Boiling over: Rhetoric in gay rights debate heating up

Published February 16, 2009 6:35 pm
Common Ground Initiative » Two more bills face hearing Tuesday on Capitol Hill.
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With the Utah Legislature set to consider two gay-rights bills Tuesday and one Wednesday, rhetoric from opponents is not just heating up, it's boiling over.

On Sunday, a group called America Forever ran full-page ads in The Salt Lake Tribune and Deseret News calling on Utahns to "stop the homosexual movement." The ad also condemns Gov. Jon Huntsman Jr. for endorsing the Common Ground Initiative, a legislative push that would offer inheritance and medical-decision-making rights to same-sex couples and make it illegal to fire or evict someone for being gay or transgender.

Despite supporting rights for lesbian and gay couples -- including civil unions, which aren't on the table at the Legislature -- Huntsman won't be testifying on behalf of the three gay-rights measures during this week's committee hearings, spokeswoman Lisa Roskelley said Monday.

"He did it last week on health-care reform because it is such a critical issue and important item for him," she said in a voice message. "He won't be appearing before any other committees on any other topics."

America Forever, which solicits donations in its print ad, does not have a current Utah business license as a nonprofit nor is it registered as a political-issues or political-action committee, according to state Web sites.

The ad compares being gay to being "druggies and hookers," labels homosexuality as "anti-species behavior" and concludes that "gays should be forced not to display" their sexual orientation.

Gay-rights opponent Rep. Carl Wimmer, R-Herriman, agrees with America Forever's stance on upholding "traditional marriage" but condemns the group's tactics and rhetoric, including the ad.

"Everything they're doing crosses the line," Wimmer said Monday, noting he helped to eject members of America Forever from an Equality Utah news conference last week after they became confrontational.

"There's no need to have hateful discourse," Wimmer said. "Quite frankly, they make those of us who are on the side of traditional marriage -- they make a lot of us -- look bad."

America Forever did not respond Monday to requests for comment left via voice mail and e-mail.

Mike Thompson, executive director of Equality Utah -- the advocacy organization for lesbian, gay, bisexual and transgender (LGBT) Utahns that is pushing the Common Ground Initiative -- called the ad "inflammatory" and "divisive."

"It demonstrates what we are up against in having a rational debate," Thompson said. "There's no reason to respond directly to the content of the ad because it's just ridiculous. The conversation should be focused on the Common Ground Initiative and the bills that are part of that."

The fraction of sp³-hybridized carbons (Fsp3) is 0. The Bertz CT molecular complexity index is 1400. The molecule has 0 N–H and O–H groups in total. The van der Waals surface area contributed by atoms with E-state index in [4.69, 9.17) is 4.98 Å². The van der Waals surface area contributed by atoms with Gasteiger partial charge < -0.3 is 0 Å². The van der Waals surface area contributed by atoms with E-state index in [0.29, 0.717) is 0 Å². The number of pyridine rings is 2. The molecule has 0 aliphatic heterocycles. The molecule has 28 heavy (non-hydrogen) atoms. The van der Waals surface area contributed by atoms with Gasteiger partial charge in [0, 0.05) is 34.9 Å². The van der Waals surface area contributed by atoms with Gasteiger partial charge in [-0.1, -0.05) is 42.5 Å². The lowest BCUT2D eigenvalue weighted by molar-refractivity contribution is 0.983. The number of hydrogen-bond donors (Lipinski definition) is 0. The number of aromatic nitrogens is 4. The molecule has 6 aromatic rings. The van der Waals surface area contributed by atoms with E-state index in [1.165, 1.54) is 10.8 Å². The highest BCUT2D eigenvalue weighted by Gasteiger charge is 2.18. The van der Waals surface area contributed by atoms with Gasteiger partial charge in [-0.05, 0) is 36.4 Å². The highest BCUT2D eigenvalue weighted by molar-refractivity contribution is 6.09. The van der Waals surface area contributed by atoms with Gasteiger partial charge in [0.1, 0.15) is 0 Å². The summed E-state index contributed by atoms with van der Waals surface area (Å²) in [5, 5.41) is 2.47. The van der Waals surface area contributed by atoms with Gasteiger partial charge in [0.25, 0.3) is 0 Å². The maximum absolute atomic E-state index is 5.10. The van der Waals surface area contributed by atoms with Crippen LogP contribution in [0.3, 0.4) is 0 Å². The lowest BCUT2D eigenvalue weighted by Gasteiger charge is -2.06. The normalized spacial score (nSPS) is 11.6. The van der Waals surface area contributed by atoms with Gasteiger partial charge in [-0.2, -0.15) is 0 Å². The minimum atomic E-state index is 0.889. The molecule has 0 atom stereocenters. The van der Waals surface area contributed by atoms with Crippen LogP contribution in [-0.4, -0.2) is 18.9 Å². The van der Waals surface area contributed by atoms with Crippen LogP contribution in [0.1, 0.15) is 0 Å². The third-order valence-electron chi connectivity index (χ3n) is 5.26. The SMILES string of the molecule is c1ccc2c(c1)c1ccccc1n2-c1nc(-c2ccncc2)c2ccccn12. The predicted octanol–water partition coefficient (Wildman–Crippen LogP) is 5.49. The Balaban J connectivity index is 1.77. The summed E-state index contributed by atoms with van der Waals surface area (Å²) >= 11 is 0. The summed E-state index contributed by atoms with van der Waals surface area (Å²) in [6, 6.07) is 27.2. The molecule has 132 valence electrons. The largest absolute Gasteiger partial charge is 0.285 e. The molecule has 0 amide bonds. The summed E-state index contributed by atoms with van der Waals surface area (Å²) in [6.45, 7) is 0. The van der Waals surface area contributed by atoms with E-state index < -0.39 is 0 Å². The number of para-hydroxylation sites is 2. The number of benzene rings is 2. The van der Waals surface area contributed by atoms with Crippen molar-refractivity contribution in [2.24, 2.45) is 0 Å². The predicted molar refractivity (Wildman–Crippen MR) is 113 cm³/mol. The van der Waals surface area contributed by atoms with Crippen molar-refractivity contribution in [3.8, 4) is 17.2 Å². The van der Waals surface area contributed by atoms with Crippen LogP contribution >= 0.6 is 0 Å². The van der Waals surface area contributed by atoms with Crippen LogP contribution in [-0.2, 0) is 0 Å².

MediaOne, which handles advertising, production and circulation for both The Tribune and Deseret News , said four subscribers canceled subscriptions to The Tribune on Monday in response to the ad. No one had stopped subscriptions to the News , said Brent Low, MediaOne's president and chief executive officer.

MediaOne made the decision to run both ads -- and removed a photo of two gay men kissing from the LDS Church-owned News version -- Low said, consistent with publishing guidelines from both papers.

Agreeing to run an ad does not mean a newspaper endorses it, said Tribune Editor Nancy Conway.

"We didn't see [America Forever's ad] until we saw it in the paper," she said. "Advertising and news are entirely separate."

Conway said she personally didn't like the ad. But "we have generally a philosophy about ads that freedom to express oneself and First Amendment rights are covered in advertising. … We would be hypocrites, really, if we didn't allow expression."

In addition, she said, the issue is before the Legislature and is of "much interest to the state right now."

America Forever paid full price for the ads, Low noted. Based on MediaOne's rate card, a full-page ad in both Sunday papers costs about $15,000.

rwinters@sltrib.com" Target="_BLANK">rwinters@sltrib.com

Gay-rights bills face hearings this week

Three bills that could benefit gay and transgender Utahns are headed for committee hearings on Utah's Capitol Hill Tuesday and Wednesday:

HB288 » Would allow unmarried couples to adopt and foster children. House Health and Human Services Committee, Tuesday , 2 p.m., House Building Room 30. (Unlike the following two bills, this one is not included in the Common Ground Initiative.)

HB267 (1st substitute) » Would make it illegal to fire or evict someone for being gay or transgender. House Business and Labor Committee, 2 p.m., Tuesday , Capitol, Room 450.

HB160 » Would afford two cohabiting adults, including same-sex couples, rights of inheritance and medical decision making. House Judiciary Committee, Wednesday, 9:15 a.m., House Building Room 20.

On the Web » Go to http://www.sltrib.com this afternoon for the latest on HB288 and HB267.

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